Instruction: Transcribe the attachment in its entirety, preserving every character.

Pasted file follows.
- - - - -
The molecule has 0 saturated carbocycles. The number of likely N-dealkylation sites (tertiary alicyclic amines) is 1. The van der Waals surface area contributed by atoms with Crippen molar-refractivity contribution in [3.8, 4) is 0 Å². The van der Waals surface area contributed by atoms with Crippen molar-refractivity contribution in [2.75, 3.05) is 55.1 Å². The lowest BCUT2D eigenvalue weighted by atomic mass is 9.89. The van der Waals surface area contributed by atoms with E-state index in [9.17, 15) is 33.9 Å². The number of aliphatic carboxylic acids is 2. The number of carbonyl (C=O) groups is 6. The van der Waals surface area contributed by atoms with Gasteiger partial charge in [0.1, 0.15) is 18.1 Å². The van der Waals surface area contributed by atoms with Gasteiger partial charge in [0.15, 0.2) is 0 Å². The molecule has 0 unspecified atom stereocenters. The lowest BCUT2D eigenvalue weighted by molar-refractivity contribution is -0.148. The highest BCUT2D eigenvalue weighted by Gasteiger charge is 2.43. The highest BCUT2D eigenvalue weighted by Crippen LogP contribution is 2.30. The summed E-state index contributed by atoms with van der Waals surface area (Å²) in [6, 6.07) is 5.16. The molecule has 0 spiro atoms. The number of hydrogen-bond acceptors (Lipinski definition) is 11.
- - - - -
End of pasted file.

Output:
The molecule has 0 saturated carbocycles. The number of likely N-dealkylation sites (tertiary alicyclic amines) is 1. The van der Waals surface area contributed by atoms with Crippen molar-refractivity contribution in [3.8, 4) is 0 Å². The van der Waals surface area contributed by atoms with Crippen molar-refractivity contribution in [2.75, 3.05) is 55.1 Å². The lowest BCUT2D eigenvalue weighted by atomic mass is 9.89. The van der Waals surface area contributed by atoms with E-state index in [9.17, 15) is 33.9 Å². The number of aliphatic carboxylic acids is 2. The number of carbonyl (C=O) groups is 6. The van der Waals surface area contributed by atoms with Gasteiger partial charge in [0.1, 0.15) is 18.1 Å². The van der Waals surface area contributed by atoms with Gasteiger partial charge in [0.15, 0.2) is 0 Å². The molecule has 0 unspecified atom stereocenters. The lowest BCUT2D eigenvalue weighted by molar-refractivity contribution is -0.148. The highest BCUT2D eigenvalue weighted by Gasteiger charge is 2.43. The highest BCUT2D eigenvalue weighted by Crippen LogP contribution is 2.30. The summed E-state index contributed by atoms with van der Waals surface area (Å²) in [6, 6.07) is 5.16. The molecule has 0 spiro atoms. The number of hydrogen-bond acceptors (Lipinski definition) is 11.